Merriman: Why bonds are the most important asset class

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Rx 4 investing
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Merriman: Why bonds are the most important asset class

Post by Rx 4 investing » Sun Jun 14, 2015 9:59 am

In his latest article over at MarketWatch, "retirementor" Paul Merriman offers some timely advice on the role of bonds in a portfolio, esp. given all the recent noise and confusion surrounding a possible Fed short-term rate hike:

"Actually, it makes very little sense right now to buy or own bonds in the hope that you'll be able to sell them later at a higher price. And that's exactly the problem that gets investors into trouble. They think that if you can't sell an investment at a profit, that investment is a bum deal. However, the truth is this: Making a profit isn't why you should own bonds. "

His counsel: "When the market goes into a serious decline, many investors panic and wish for safety. That safety is easily at hand, in the form of bond funds. If you have the right percentage of your portfolio in bonds, you're much more likely to stay the course. And if you stay the course, you're much more likely to be in the market when it's going up."

(Reading time 2 minutes). http://www.marketwatch.com/story/why-bo ... -10?page=1

Simple, but elegant. I think Mr. Bogle would approve of Paul's message. Cheers! :beer
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Re: Merriman: Why bonds are the most important asset class

Post by Call_Me_Op » Sun Jun 14, 2015 10:17 am

I listened to that podcast (same title as the article but more detail)- and it was OK. I think he could have touched-on bond-fund alternatives such as bank CD's and Savings Bonds - to complete the picture. He discussed duration (as a risk factor) but failed to identify the fixed-income instruments that effectively have zero duration. I'd like to see him discuss fixed-income in greater detail. He calls bonds "the most important asset class" but devotes 100X more air time to equities.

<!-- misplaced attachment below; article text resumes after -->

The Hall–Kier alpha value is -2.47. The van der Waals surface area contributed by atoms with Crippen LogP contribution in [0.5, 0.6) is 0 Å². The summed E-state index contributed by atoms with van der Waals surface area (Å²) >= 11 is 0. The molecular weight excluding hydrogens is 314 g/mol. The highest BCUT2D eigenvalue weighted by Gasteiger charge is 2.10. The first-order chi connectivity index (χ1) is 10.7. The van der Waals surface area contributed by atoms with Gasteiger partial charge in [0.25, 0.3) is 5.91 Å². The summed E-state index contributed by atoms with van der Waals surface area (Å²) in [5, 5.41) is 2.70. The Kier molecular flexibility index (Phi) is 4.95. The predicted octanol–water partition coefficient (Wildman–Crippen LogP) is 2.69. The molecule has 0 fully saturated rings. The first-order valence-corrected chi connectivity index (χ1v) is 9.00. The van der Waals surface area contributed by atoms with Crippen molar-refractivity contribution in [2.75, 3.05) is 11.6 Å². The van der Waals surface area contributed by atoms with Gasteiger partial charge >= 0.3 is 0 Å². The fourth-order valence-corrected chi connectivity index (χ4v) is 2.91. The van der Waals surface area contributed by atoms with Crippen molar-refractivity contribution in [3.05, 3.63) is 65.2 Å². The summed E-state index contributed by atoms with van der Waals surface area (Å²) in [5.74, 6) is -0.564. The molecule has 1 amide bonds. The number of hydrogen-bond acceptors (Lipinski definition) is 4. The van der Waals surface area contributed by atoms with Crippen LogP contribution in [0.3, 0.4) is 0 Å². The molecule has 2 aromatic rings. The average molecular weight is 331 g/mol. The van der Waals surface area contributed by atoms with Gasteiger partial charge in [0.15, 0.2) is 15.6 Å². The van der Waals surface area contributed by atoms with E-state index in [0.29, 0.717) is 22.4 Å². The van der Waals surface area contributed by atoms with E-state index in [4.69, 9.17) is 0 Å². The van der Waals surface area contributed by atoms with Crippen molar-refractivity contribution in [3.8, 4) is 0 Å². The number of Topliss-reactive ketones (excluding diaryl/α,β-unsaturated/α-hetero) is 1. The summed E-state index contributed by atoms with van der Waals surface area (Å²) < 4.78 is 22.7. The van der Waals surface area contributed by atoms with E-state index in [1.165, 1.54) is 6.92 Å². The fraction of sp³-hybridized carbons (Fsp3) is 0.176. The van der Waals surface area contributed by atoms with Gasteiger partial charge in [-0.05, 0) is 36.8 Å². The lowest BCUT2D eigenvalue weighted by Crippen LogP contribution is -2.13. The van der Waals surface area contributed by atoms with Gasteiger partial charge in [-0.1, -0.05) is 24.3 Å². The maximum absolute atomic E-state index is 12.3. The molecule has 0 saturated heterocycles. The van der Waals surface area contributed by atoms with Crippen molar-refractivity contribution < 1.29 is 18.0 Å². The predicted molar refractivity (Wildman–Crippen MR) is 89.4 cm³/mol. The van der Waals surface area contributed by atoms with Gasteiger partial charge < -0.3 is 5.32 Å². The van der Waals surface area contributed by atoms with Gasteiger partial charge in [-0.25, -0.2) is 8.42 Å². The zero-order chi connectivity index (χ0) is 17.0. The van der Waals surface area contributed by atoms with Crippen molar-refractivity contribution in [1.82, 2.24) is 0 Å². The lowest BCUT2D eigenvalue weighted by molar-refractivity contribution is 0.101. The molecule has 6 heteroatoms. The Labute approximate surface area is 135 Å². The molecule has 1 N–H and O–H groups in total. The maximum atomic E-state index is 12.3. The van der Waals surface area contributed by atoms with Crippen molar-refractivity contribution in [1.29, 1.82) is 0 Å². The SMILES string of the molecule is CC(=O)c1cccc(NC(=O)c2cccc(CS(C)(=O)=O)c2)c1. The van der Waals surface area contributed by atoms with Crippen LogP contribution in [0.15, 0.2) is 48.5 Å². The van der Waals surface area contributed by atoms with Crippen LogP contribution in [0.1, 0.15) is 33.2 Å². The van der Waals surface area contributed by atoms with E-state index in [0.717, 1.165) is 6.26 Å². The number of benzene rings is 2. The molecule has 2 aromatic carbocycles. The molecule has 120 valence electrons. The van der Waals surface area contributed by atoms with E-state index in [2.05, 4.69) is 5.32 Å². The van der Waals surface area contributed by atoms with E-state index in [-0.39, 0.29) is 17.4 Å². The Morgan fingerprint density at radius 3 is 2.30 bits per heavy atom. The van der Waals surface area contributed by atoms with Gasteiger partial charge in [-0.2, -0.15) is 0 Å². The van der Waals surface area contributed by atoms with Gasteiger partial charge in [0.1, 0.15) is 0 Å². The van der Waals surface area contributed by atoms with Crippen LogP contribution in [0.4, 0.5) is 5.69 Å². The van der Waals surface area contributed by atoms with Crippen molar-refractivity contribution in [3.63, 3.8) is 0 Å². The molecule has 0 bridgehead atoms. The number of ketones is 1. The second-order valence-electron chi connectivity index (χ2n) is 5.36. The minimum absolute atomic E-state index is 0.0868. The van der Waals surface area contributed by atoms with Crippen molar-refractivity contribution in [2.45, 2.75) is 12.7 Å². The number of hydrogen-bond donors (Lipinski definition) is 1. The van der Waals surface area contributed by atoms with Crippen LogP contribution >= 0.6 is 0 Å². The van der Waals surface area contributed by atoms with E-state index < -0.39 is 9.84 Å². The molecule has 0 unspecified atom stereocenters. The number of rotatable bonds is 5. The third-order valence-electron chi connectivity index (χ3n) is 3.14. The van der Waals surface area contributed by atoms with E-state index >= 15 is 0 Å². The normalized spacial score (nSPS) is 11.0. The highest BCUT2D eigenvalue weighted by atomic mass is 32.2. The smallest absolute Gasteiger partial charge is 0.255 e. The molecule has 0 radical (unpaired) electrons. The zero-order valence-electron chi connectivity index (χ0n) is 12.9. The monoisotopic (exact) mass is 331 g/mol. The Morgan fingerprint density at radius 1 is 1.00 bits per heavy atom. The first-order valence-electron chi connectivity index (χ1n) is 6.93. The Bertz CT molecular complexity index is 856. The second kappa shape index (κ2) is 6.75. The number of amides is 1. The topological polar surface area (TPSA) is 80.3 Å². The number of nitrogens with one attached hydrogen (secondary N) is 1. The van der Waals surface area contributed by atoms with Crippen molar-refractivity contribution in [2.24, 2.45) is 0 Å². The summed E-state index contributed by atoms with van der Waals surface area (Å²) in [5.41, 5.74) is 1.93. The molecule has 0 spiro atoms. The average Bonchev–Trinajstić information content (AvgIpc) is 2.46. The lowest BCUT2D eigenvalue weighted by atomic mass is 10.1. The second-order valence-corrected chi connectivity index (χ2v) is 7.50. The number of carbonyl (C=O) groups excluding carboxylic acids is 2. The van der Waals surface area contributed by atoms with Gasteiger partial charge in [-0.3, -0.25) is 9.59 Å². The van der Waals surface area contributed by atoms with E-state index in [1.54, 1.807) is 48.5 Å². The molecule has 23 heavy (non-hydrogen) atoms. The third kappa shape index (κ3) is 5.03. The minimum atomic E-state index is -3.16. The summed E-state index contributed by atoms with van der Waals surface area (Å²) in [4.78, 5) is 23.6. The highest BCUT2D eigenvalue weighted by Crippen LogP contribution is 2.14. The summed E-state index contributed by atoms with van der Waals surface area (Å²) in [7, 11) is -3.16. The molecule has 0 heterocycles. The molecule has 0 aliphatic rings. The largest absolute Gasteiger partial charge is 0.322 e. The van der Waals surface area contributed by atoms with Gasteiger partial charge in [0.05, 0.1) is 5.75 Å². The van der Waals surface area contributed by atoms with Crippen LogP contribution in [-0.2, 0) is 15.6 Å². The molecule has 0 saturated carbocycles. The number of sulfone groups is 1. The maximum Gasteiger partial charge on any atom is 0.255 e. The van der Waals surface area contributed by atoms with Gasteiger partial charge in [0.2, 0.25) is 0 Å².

Above said, Paul is a good guy and enjoy all of his material.
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Re: Merriman: Why bonds are the most important asset class

Post by nedsaid » Sun Jun 14, 2015 10:28 am

We experienced the golden age of investing from 1982 through early 2000, in 1982 interest rates were very high and stocks and bonds both cheap. Not only did stocks and bonds have no where to go but up, we had an economic boom from 1984 through 2007. During most of those years, even cash generated pretty decent returns. It indeed was investing nirvana. If you extend the "nirvana" period out to today's date from 1982 on, the returns of both stocks and bonds look splendid. Stocks recovered nicely from the two bear markets of the 2000's.

Now we seem to be at the inverse of that, interest rates are very low and both stocks and bonds are relatively expensive. The economy isn't doing badly but economic growth has been subdued since the 2008-2009 financial crisis. The assumptions that we had about both stocks and bonds might need some rethinking. Cash pays almost nothing and is losing purchasing power.

During the golden age of investing that I described, I thought of stocks as the most important asset class. After the twin bear markets of 2000-2002 and of 2008-2009, I grew to appreciate bonds a whole lot more.

I still believe that bonds are an important cushion to stock market volatility, the cushioning effect will be considerably less than before because very low interest rates generate very little income. The regular income has a cushioning effect. Also, rates have less room to fall during a recession so the potential for resulting capital appreciation is very limited.

We also should be mindful that the future expected returns of both stocks and bonds will be lower than what we experienced during the period of investing nirvana. We need to adjust our expectations.
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Re: Merriman: Why bonds are the most important asset class

Post by Rx 4 investing » Sun Jun 14, 2015 10:41 am

FYIs...

This passage is from Merriman's rationale describing his "Ultimate Buy and Hold Strategy" (for tax-deferred accounts):

"Whether your portfolio is heavy or light on bonds, what matters is the kind of bonds you own. In general, longer bond maturities go together with higher yields and higher volatility (higher standard deviation, in other words). However, as you extend maturities beyond intermediate-term bonds, the added volatility (risk) rises much faster than the additional return.